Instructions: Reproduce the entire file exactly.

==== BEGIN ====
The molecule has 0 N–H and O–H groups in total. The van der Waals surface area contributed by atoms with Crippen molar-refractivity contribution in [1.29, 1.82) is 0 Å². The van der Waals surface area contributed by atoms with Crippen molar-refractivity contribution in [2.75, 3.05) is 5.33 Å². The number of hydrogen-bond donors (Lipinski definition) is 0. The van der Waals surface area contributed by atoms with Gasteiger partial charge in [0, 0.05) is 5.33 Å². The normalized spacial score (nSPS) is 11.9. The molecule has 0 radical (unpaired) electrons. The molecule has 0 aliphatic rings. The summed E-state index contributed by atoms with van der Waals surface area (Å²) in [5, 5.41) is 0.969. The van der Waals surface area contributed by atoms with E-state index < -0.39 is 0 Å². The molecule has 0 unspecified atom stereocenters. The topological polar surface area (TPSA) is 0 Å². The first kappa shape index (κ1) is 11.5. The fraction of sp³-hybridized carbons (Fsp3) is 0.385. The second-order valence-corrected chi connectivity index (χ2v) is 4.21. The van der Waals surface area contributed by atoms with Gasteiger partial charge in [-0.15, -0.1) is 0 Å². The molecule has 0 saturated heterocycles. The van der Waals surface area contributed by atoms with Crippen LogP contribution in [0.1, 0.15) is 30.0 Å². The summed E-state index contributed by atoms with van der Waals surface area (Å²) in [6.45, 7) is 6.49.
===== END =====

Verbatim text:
The molecule has 0 N–H and O–H groups in total. The van der Waals surface area contributed by atoms with Crippen molar-refractivity contribution in [1.29, 1.82) is 0 Å². The van der Waals surface area contributed by atoms with Crippen molar-refractivity contribution in [2.75, 3.05) is 5.33 Å². The number of hydrogen-bond donors (Lipinski definition) is 0. The van der Waals surface area contributed by atoms with Gasteiger partial charge in [0, 0.05) is 5.33 Å². The normalized spacial score (nSPS) is 11.9. The molecule has 0 radical (unpaired) electrons. The molecule has 0 aliphatic rings. The summed E-state index contributed by atoms with van der Waals surface area (Å²) in [5, 5.41) is 0.969. The van der Waals surface area contributed by atoms with E-state index < -0.39 is 0 Å². The molecule has 0 unspecified atom stereocenters. The topological polar surface area (TPSA) is 0 Å². The first kappa shape index (κ1) is 11.5. The fraction of sp³-hybridized carbons (Fsp3) is 0.385. The second-order valence-corrected chi connectivity index (χ2v) is 4.21. The van der Waals surface area contributed by atoms with Gasteiger partial charge in [-0.15, -0.1) is 0 Å². The molecule has 0 saturated heterocycles. The van der Waals surface area contributed by atoms with Crippen LogP contribution in [0.1, 0.15) is 30.0 Å². The summed E-state index contributed by atoms with van der Waals surface area (Å²) in [6.45, 7) is 6.49.